most likely, and anyone that watches fox news is really not someone that i personally want to converse with, I’d rather converse with a 3legged dog without

  10. Zarqa,
    I will remember not to seek your advice on religious matter. I did not think that Islamic Fatwas can be dispensed by just anyone, especially bloggers
    Thank you all, I am done here.

  11. Kim,

    I hope that you’ll just let the hateful comments roll off your back. It’s unfortunate, but many of today’s Muslims have forgotten the true meaning of Islam, as well as some of its core beliefs. Chief among those beliefs are that Islam is a flexible and pluralistic faith, and only God knows exactly what is in one’s heart.

    For these women to make such hateful comments tells me that they’re insecure in their own beliefs and need to find ways to validate them. Their weak attempt to denigrate your Islam is their way of reinforcing their flawed belief that only they are right. Ladies, I have news for your… since only God is all-knowing, for you to be so arrogant as to think that only your path to God is the right one, and all others are wrong, is a form of shirk. It’s also worthwhile to note that this same line of reasoning is employed by Muslim absolutists to validate their positions that Muslims from other schools of thought or sects are wrong or sinful. I’m confident that Muhammad (saw) would beg to differ with both groups.

    At the end of the day, whether a woman chooses to wear hijaab or not, wear shirts to her elbow, halfway down her forearm, or to the wrist… it’s HER decision. Allah (swt) has said there is no compulsion in Islam. No man or woman has the right to judge you for your choices. Instead, we should all learn to treat our fellow Muslims, and humans for that matter, with respect and with the assumption that he or she has the same end goal in mind, even if the path to that goal is a little different.

  12. Thank you for writing this because I could relate to each sentence you wrote. Hijab has somehow become a litmus test for what kind of Muslim and person that you are. I also have decided not to where hijab anymore. The judgments from the “Muslimah inner circle” about this issue are horrible and petty. I just cannot understand how hijabis put so much emphasis on a headcovering for religious reasonings and at the same time are so unkind to Muslim women (and non-Muslims) for not making that choice. Hijab has become the only definition of the Muslim woman. Very one-dimensional outlook and very sad. I cannot remember a single gathering of women where hijab was not mentioned in some capacity as if it is the only meaningful thing we can do or talk about as women. If anything this issue has brought me further away from Islam. IMHO, a just God is not going to punish a woman for not covering her head. The Islam of today puts out more fear then love. DIscouraging.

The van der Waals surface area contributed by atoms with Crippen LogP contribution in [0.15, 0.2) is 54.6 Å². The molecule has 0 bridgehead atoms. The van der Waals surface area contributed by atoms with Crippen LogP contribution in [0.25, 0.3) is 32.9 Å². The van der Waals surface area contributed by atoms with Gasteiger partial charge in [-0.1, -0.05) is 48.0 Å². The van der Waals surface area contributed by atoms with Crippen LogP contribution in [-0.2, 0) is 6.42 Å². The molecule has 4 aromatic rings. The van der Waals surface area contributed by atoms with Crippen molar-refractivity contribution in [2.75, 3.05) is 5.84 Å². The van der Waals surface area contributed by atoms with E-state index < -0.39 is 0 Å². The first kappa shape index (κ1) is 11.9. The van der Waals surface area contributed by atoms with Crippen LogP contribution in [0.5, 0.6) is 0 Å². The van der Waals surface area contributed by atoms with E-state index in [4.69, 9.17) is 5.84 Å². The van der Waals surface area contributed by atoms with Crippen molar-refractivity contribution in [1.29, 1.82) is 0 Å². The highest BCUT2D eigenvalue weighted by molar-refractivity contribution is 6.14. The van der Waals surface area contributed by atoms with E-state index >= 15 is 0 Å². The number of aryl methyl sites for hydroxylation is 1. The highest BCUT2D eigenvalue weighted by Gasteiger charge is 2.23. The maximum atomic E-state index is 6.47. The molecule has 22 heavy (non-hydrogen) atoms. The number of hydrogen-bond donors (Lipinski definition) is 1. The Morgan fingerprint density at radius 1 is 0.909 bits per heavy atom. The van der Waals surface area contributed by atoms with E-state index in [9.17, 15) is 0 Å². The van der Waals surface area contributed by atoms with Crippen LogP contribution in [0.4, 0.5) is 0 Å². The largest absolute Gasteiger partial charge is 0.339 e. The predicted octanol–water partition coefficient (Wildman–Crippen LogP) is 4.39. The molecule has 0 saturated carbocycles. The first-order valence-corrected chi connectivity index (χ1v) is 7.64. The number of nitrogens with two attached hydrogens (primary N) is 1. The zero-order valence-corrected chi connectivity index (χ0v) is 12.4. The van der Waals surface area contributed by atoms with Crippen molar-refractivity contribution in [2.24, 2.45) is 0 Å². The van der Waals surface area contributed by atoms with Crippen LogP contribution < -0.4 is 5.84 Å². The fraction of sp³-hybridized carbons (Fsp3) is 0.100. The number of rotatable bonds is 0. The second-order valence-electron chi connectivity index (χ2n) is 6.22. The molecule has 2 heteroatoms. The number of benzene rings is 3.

13. The sad thing is… she would be executed in a muslim country that practices Sharia… just like the extremists Islamists would love to have in this country.

  14. You may feel that you must hide behind a shield when in my presence because of some perceived “visual assault” by me; then that is your right. But it is also my right to perceive you as insulting my integrity, and treat you accordingly.

  15. Fist of all thank you Kim for sharing your experiences and being honest.
    I read myself in your work. I’ve been a Muslim sine 1993 -that’s 18 years alhamdulillah! About 11 years ago I put hijab on. I honestly felt I was strong enough in my faith, but unfortunatley I wasn’t. After about a year of wearing it I, like you, caved into societal pressure and removed my hijab. I just couldn’t take it -the looks, the comments, being ignored by people (which can feel worse than the looks and comments!)